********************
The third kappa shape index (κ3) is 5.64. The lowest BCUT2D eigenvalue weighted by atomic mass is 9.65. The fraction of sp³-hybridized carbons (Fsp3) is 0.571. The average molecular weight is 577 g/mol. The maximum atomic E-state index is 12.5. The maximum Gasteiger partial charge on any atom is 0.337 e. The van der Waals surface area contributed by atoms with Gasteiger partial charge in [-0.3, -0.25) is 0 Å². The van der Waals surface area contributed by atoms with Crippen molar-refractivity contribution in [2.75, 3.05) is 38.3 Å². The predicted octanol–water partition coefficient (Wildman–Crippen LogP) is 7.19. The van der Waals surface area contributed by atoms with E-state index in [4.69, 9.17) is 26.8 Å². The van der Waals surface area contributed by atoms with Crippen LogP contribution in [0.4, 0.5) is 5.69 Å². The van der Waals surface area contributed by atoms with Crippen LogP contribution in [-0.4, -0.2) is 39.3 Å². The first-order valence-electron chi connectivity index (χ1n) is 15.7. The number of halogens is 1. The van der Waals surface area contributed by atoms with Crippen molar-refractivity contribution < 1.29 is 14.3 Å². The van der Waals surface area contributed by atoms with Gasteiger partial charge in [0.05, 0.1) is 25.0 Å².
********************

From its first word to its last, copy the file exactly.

The third kappa shape index (κ3) is 5.64. The lowest BCUT2D eigenvalue weighted by atomic mass is 9.65. The fraction of sp³-hybridized carbons (Fsp3) is 0.571. The average molecular weight is 577 g/mol. The maximum atomic E-state index is 12.5. The maximum Gasteiger partial charge on any atom is 0.337 e. The van der Waals surface area contributed by atoms with Gasteiger partial charge in [-0.3, -0.25) is 0 Å². The van der Waals surface area contributed by atoms with Crippen molar-refractivity contribution in [2.75, 3.05) is 38.3 Å². The predicted octanol–water partition coefficient (Wildman–Crippen LogP) is 7.19. The van der Waals surface area contributed by atoms with E-state index in [4.69, 9.17) is 26.8 Å². The van der Waals surface area contributed by atoms with Crippen LogP contribution in [0.4, 0.5) is 5.69 Å². The van der Waals surface area contributed by atoms with Crippen LogP contribution in [-0.4, -0.2) is 39.3 Å². The first-order valence-electron chi connectivity index (χ1n) is 15.7. The number of halogens is 1. The van der Waals surface area contributed by atoms with Crippen molar-refractivity contribution < 1.29 is 14.3 Å². The van der Waals surface area contributed by atoms with Gasteiger partial charge in [0.05, 0.1) is 25.0 Å².